Last year, Apple decided to slow down older iPhones with aging batteries to prevent them from shutting down — but Apple failed to inform users that was the objective of the update they downloaded.
Dozens of class action lawsuits have been filed on behalf of unhappy iPhone users all over the United States, on top of government investigations that Apple will need to face in some other countries.
One lawsuit was filed by Hagens Berman, a law firm that received a $450 million judgement against Apple for fixing the price of eBooks.
Another lawsuit accuses Apple of fraudulent misconduct, unfair conduct, breach of implied duty, breach of good faith and fair dealing.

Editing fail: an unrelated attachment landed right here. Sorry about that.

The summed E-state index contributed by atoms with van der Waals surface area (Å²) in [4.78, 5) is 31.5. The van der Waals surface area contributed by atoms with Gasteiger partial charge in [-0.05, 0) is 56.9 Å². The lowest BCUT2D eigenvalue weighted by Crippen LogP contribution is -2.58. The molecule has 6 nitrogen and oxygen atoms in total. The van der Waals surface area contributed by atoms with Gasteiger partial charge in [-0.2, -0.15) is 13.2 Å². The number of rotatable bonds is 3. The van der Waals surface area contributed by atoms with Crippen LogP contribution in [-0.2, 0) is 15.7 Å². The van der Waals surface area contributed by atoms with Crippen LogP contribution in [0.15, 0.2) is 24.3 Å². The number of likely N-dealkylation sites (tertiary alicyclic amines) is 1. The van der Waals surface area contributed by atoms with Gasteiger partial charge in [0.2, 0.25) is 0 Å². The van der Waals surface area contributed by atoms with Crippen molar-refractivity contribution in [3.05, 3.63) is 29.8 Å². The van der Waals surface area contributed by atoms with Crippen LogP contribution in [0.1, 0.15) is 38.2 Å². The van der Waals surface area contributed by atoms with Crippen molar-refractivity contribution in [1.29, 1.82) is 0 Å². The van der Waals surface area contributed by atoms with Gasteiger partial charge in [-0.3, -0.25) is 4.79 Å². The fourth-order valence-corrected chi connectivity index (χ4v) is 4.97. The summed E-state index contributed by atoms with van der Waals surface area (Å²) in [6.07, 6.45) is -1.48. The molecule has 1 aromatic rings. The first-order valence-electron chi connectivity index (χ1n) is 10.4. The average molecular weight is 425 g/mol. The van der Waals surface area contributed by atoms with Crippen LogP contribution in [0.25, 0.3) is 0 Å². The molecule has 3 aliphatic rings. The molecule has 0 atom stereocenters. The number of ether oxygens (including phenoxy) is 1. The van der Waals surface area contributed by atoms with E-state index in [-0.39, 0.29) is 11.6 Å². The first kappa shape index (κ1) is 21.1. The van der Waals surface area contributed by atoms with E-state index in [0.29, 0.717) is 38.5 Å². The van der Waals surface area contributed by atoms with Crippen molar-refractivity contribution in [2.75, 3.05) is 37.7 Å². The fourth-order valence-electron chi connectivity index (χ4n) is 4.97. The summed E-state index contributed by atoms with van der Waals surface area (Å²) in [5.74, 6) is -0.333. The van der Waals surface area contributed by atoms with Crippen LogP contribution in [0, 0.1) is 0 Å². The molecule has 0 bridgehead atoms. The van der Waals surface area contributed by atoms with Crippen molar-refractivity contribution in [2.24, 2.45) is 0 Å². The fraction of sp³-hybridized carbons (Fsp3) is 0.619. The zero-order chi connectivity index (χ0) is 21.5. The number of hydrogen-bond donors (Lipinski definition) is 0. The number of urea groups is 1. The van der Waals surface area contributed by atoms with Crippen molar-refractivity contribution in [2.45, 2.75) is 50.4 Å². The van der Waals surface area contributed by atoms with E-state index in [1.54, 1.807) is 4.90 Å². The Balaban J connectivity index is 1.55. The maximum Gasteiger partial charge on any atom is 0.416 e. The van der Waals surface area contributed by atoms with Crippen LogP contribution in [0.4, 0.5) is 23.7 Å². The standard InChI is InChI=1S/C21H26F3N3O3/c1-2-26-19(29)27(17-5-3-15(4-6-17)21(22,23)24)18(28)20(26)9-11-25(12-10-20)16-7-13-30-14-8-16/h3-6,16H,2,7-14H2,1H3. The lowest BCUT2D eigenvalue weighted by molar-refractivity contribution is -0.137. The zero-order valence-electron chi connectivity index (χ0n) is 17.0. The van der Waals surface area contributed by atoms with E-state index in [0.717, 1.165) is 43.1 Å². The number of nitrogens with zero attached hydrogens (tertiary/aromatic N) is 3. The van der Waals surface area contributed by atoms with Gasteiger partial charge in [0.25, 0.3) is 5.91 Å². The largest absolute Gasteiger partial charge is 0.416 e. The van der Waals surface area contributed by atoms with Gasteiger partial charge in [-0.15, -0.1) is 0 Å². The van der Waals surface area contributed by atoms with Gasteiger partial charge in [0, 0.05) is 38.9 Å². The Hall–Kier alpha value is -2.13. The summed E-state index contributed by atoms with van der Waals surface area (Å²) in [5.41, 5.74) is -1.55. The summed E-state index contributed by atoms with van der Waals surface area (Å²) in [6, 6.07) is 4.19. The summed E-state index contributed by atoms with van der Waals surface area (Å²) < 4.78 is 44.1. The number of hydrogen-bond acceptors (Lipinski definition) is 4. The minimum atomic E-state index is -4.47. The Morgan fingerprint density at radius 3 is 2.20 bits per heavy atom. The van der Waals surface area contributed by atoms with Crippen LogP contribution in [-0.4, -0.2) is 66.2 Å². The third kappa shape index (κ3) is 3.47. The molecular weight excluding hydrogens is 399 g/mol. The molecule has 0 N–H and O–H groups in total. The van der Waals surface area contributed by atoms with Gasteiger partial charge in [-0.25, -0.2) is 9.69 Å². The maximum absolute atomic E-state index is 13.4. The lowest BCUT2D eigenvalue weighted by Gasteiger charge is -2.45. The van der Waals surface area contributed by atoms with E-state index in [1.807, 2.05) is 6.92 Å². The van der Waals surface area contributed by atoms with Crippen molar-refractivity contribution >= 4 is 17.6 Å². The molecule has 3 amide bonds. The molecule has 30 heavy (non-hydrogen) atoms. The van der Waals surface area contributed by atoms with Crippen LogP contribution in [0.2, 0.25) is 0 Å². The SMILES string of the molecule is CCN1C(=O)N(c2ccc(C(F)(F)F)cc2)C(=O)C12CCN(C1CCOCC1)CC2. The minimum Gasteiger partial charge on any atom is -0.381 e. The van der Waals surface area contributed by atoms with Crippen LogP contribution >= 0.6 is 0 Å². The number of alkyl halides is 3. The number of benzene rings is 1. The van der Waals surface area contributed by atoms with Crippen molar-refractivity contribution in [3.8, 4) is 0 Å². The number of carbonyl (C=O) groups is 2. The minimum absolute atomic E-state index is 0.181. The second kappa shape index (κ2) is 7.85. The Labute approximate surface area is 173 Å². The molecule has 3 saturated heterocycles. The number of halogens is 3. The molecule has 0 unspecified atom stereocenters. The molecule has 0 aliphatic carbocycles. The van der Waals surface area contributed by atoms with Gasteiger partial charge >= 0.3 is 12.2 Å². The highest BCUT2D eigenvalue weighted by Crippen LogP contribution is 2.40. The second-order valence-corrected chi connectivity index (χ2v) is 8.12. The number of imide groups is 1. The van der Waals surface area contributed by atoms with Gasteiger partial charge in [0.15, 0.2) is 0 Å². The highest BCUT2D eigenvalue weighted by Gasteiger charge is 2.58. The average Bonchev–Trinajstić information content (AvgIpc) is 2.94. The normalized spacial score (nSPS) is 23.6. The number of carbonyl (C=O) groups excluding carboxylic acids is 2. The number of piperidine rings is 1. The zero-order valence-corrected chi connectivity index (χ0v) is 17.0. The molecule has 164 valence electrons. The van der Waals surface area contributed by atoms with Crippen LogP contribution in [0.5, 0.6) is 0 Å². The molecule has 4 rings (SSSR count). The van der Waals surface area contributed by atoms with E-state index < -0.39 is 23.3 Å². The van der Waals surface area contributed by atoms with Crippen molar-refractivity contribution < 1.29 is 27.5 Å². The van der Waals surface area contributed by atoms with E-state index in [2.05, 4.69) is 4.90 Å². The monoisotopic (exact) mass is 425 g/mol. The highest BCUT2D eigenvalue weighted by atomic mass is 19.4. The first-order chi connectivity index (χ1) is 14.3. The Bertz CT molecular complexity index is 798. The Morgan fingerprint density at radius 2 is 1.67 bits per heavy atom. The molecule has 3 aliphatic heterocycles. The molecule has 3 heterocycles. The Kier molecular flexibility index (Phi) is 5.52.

The lawsuit also accuses apple of “trespass to chattels,” a law that was expanded in the 1990s to prohibit interfering with someone else’s computer networks without their permission.
Adding to the legal woes, Apple may have to face lawsuits and investigations in Australia, Canada, France, and South Korea.
French Prosecutors have already opened a preliminary investigation into Apple’s “planned obsolescence” of older iPhones. That resulted in 5 U.S. Republican Senators send letters to Apple’s CEO demanding answers regarding the “throttling” of older iPhones.